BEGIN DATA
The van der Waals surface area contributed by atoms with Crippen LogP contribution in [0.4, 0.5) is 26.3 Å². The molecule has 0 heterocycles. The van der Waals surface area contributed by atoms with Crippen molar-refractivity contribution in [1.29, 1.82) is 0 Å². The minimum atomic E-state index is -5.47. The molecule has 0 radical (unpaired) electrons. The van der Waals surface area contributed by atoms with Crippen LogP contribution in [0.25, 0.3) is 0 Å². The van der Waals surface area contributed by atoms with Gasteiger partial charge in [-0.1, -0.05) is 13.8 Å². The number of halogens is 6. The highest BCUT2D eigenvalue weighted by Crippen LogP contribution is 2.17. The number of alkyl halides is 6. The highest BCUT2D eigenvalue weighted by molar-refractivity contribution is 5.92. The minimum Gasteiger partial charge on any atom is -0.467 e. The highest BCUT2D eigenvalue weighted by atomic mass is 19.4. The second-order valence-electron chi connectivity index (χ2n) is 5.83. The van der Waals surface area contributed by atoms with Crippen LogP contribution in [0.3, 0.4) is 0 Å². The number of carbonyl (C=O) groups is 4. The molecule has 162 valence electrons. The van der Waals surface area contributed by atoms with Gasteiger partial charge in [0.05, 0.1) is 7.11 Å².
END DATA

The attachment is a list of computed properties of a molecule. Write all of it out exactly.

The van der Waals surface area contributed by atoms with Crippen LogP contribution in [0.4, 0.5) is 26.3 Å². The molecule has 0 heterocycles. The van der Waals surface area contributed by atoms with Crippen molar-refractivity contribution in [1.29, 1.82) is 0 Å². The minimum atomic E-state index is -5.47. The molecule has 0 radical (unpaired) electrons. The van der Waals surface area contributed by atoms with Crippen LogP contribution in [0.25, 0.3) is 0 Å². The van der Waals surface area contributed by atoms with Gasteiger partial charge in [-0.1, -0.05) is 13.8 Å². The number of halogens is 6. The highest BCUT2D eigenvalue weighted by Crippen LogP contribution is 2.17. The number of alkyl halides is 6. The highest BCUT2D eigenvalue weighted by molar-refractivity contribution is 5.92. The minimum Gasteiger partial charge on any atom is -0.467 e. The highest BCUT2D eigenvalue weighted by atomic mass is 19.4. The second-order valence-electron chi connectivity index (χ2n) is 5.83. The van der Waals surface area contributed by atoms with Crippen LogP contribution in [0.3, 0.4) is 0 Å². The number of carbonyl (C=O) groups is 4. The molecule has 162 valence electrons. The van der Waals surface area contributed by atoms with Gasteiger partial charge in [0.05, 0.1) is 7.11 Å².